World Energy Council (WEC), of which Poland is a founding member, was created in 1924 to promote the sustainable supply and use of energy around the globe.
The Polish Committee of WEC initially functioned under the Ministry of Industry but starting with 1997 it became a self-governing organization. Today WEC Poland hosts independent members (industry experts, academia, journalists) as well as institutional members, including the Ministry of Energy and companies that play a key role in the country’s energy security, such as PSE, ENEA, PGE or Orlen.
What major trends you are noticing in the global energy industry at present and how are they reflected in the Polish market?
The biggest challenge faced by energy sectors around the world at this point is adapting to climate changes. In Poland, more than 70% of electricity is produced from coal and the majority of our production capacities have been built in the 1960s and 1970s. The new rules of the European market make it impossible to support these capacities in our system over the long term.
Ostroleka C power plant will be the last coal fueled power plant in Poland, and to fulfill the growing domestic demand we will need alternative sources of generation. A major milestone that we are approaching for example is in 2025, as after this year many of the older blocks can no longer be supported by the capacity market mechanism and it will be difficult for them to survive under normal market rules. This represents an opportunity for renewable energy sources as well as nuclear power, which is under discussion presently.
The energy transition poses an even bigger challenge for Poland compared to other countries in the region, given its huge reliance on coal. Is there already a vision in place to support this transition?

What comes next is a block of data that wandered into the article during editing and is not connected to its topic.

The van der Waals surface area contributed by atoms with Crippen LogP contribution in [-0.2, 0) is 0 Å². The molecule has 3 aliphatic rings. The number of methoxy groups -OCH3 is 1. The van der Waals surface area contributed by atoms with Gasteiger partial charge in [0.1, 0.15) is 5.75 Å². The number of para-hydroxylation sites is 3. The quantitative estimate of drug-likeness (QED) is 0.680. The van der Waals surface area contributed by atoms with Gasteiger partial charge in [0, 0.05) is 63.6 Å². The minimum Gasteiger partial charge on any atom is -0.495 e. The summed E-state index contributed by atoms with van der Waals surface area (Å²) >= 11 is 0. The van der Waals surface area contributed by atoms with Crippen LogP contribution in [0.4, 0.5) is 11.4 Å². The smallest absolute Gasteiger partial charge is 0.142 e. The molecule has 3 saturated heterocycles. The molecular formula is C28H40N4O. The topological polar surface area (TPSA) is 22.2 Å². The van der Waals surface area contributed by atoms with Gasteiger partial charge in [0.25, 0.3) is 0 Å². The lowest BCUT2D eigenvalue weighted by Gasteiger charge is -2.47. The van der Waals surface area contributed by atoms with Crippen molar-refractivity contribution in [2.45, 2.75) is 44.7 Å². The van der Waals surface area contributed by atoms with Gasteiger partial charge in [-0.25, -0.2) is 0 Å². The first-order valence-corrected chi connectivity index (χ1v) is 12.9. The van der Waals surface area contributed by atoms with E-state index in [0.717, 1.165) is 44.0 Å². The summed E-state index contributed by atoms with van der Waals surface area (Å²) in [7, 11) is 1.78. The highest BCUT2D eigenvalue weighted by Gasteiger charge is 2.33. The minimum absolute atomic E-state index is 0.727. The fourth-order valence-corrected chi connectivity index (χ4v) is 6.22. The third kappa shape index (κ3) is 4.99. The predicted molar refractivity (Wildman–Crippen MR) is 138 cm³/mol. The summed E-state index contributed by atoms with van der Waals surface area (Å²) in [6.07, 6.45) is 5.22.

The vision was set in the draft Energy Policy of Poland until 2040, which is basically very similar to the program of Law and Justice party (PiS). In light of recent election results, which secured their majority in parliament once again, it is likely that the policy will maintain the same goals.
One strategic direction pursued is the development of nuclear power plants. The final decision is yet to be made, but according to government declarations we can expect to have six nuclear units by 2036. We do have a nuclear program in place already, since 2009, but the progress has been rather slow. So far we have a company responsible for building the power plants, and some geological research in the two areas where the new units would be located: one is close to the Baltic Sea (nuclear power production requires high amounts of water to cool the reactors) and the other in the central part of the country, near Belchatow power plant. The government has also started discussions to source the necessary technology, with companies from the United States, South Korea and Japan.
In 2018 renewable energy accounted for only 7% of the country’s energy mix. What role do you expect renewable energy sources (RES) to play going forward?